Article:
Apple Buyer's Guide: iTunes And iPods Put Media In Your Pocket - InformationWeek

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Mitch Wagner
Mitch Wagner

Apple Buyer's Guide: iTunes And iPods Put Media In Your Pocket

Apple's iPods and iTunes offer a rich toolkit for your audio and video entertainment.

Apple pretty much owns the market for portable music and video. Its audio and video offerings are a complete ecosystem. Buy your audio and video from the iTunes Store, manage it with iTunes software on the desktop, and watch and listen on the go with an iPod.

The iPod is the most important element of Apple's audio and video line. Apple recently did a refresh of its iPods, and models now range from the petite, stylish, $79 iPod Shuffle, to the $399 iPod Touch, a Wi-Fi enabled device that's kind of like an iPhone without the phone bits.

An iPod For Every Pocket

The Touch is the jewel in Apple's iPod crown. It looks like an iPhone and has a lot of the same capabilities. Main difference: It doesn't work as a phone. But it plays music and videos, and you can use it to surf the Internet over Wi-Fi, just as you can with the iPhone. It's priced at $299 for an 8-Gbyte unit and $399 for a 16-Gbyte unit. It comes in black and silver.

The newly-introduced iPod Touch features the iPhone's multitouch user interface and incorporates Wi-Fi wireless networking.
(click image for larger view)

The newly-introduced iPod Touch features the iPhone's multitouch user interface and incorporates Wi-Fi wireless networking.

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The Touch, due to be available this month, looks like a nice alternative to the iPhone. It's an iPhone for people who already are happy with their cell phone arrangements.

This especially goes for business users. As a rule, businesses aren't going to be supplying their people with iPhones, because the iPhone lacks native support for Microsoft Exchange. Likewise, the iPhone's built-in camera will be a turn-off for businesses and government agencies, who hate cameraphones for security reasons. The Touch will be a way for business users to get the iPhone magic while still keeping their IT departments happy.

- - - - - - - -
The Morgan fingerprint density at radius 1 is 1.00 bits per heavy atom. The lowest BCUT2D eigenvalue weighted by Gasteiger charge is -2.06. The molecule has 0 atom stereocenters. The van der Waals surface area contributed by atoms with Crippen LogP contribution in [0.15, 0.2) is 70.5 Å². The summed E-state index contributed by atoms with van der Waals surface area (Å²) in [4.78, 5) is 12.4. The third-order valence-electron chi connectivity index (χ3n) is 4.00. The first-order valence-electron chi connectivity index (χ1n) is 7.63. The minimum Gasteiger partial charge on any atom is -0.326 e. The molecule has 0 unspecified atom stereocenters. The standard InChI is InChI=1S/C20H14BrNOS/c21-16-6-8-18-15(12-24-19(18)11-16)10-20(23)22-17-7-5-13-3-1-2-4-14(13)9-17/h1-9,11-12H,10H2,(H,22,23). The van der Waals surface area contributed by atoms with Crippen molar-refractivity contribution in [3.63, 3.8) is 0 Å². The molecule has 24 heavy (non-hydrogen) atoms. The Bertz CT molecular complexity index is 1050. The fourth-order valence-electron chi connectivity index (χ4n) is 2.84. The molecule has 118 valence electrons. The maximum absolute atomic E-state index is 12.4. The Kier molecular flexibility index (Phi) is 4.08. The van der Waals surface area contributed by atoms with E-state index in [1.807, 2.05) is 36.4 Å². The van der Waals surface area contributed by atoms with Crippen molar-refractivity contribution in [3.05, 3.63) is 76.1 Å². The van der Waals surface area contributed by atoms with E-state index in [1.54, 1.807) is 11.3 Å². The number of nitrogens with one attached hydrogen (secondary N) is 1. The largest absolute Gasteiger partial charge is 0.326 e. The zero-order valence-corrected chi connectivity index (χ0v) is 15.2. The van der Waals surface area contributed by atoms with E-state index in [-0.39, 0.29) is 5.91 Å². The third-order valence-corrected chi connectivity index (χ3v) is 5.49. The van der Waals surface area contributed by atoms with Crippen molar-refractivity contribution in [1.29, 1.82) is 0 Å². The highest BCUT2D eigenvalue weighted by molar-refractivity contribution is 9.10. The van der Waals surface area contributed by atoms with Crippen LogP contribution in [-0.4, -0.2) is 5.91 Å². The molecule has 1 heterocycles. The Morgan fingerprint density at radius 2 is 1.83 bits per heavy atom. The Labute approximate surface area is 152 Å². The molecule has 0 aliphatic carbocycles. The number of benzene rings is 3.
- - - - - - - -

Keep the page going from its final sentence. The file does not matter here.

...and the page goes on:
The iPod Classic is a descendant of the very first iPods that shipped six years ago. It's the iPod you want to buy if you need to store a lot of music and video -- or use the iPod as a portable hard drive for your desktop computer. It's priced at $249 for an 80-Gbyte model that holds 20,000 songs, or $349 for an 160-Gbyte model that holds 40,000 songs. It comes in white and black.

The next step down from the Classic is the iPod Nano. It's square and boxy. It supports video playback in addition to music. It's priced at $149 for a 4-Gbyte unit that holds 1,000 songs, or $199 for an 8-Gbyte unit that holds 2,000 songs. It comes in silver, blue, red, green, and black.

The iPod Shuffle is a tiny square. A photo on the Apple Web site shows that it's smaller than the coin pocket in a pair of blue jeans. It has 1 Gbyte of storage, holding up to 240 songs, and has a clip built into the case so you can attach it to your clothes. It doesn't play video, just music. It comes in five colors: Silver, blue, red, green, and purple.

If you don't want to get an iPod, our reviewer Don Reisinger looked at eight iPod alternatives, and found some of them to be attractive.

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